FSRN Weekly Edition – April 8, 2016
- Panama Papers open a window of opportunity to reform shady business as usual
- EU starts deporting migrants and refugees to Turkey; first Syrians arrive in Germany under deal
- “Nuit debout” movement grows in France to push back against labor reforms
- UK junior doctors walk out over proposed NHS contract they say is unsafe and unsustainable
- State legislatures move to restrict abortion access, providers document spike in threats
- Mississippi enacts law to permit discrimination on basis of sexual preference or gender identity
- LGBT activists in Turkey fight for constitutional protections and social acceptance
This week brought the largest document leak in history. The 1.5 million document dossier known as the Panama Papers gives a disturbing glimpse into the dark side of the global economy. Tanya Snyder has the story.
After a four-day pause, Greece started deporting migrants again at dawn Friday. The controversial EU-Turkey deal had advanced earlier in the week with the first round of deportations. About 200 males, mostly Pakistani migrants were sent back to Turkey Monday, while the first flights delivering just more than 70 Syrians for resettlement in the EU landed in Germany. But by Tuesday, the process stalled after nearly all migrants set for deportation hurriedly submitted asylum claims.
“Those from Pakistan and North Africa are already getting deported from Greece and they almost, 99 percent of them won’t have any chance to actually get refugee status in Europe anyway,” said freelance journalist Andrew Connelly, who has been covering the refugee crisis on the Greek island of Lesbos. He adds these early deportations are not yet a test of the overall EU-Turkey deal, noting “the true test will be when we start to see Syrian families getting deported and those families are, the reason they came to the island in the first place is to reunite with their husbands who already made it through last year or before and are already settled now in parts of Europe.”
The stall fell under prevailing EU rules that prevent member countries from deporting asylum seekers while their claims are pending. The rules, known as the Dublin regulations, also require asylum seekers to file a claim in the first EU country they step foot in. The European Commission met this week in Brussels to consider changes to those EU-wide Dublin rules.
Protesters took to the streets in more than 30 cities in France Tuesday, in ongoing demonstrations against proposed changes to the country’s labor laws. The growing protests have morphed into what many liken to the Occupy movement. FSRN’s Raphaël Krafft reports from Paris.
Junior doctors across England staged mass walkouts this week in response to a new government contract proposal they say would create unsustainable hours and put patient safety at risk. It’s the fourth such action taken this year by doctors in training in all units except emergency medical care. Filip Warwick reports from London.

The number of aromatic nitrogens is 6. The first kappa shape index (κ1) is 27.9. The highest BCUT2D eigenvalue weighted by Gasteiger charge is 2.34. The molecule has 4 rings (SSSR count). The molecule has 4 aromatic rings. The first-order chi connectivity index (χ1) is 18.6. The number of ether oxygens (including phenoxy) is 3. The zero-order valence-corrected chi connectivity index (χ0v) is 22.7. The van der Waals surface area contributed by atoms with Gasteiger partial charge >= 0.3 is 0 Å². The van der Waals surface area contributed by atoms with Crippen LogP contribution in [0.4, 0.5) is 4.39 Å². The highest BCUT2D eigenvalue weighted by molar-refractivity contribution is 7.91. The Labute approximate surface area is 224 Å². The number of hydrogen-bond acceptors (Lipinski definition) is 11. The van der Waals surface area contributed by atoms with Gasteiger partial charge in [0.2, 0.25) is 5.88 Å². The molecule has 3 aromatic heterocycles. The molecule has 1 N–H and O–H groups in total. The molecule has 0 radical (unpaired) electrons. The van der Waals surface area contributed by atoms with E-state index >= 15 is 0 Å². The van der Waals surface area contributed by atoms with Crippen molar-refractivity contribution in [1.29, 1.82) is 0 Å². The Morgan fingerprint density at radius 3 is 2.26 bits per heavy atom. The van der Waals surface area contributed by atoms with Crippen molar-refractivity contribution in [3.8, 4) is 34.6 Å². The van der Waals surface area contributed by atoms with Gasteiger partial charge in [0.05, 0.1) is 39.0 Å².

State legislatures and lower courts are moving forward with a flurry of abortion related measures, all while a potentially landmark abortion case lingers before a divided Supreme Court that remains one justice shy of a full bench. Now, a new report out this week shows that on top of increased regulations and growing funding cuts, abortion providers are also facing a dramatic spike in threats. FSRN’s Hannah Leigh Myers reports from Denver.
Bills allowing discrimination against LGBT people are also gaining traction in several states. On Tuesday, the governor of Mississippi signed House Bill 1523, which explicitly legalizes anti-LGBT discrimination in housing, employment and services under the cloak of religious expression.
State House Speaker Philip Gunn authored the bill. He told the Jackson Clarion that despite specific language referring to biological gender at birth and heterosexual marriage, the measure was misunderstood: “I think if you read the bill you recognize it’s clearly a religious protection bill and that’s what is was designed to do and I think everyone once they come to that conclusion and recognize that this is just about protecting religious rel freedom will agree that that’s what the bill does.”
Mississippi follows North Carolina where another anti-LGBT bill was introduced, passed and signed into law in a in a single day late last month. The two states are already facing backlash from some corporate heavyweights and other state and local governments.
Gay rights remain contentions in countries around the globe. In Turkey, homosexuality was decriminalized in 1858, and the country grants asylum to LGBT people escaping persecution. Yet its modern penal code continues to discriminate. Fariba Nawa reports from Istanbul.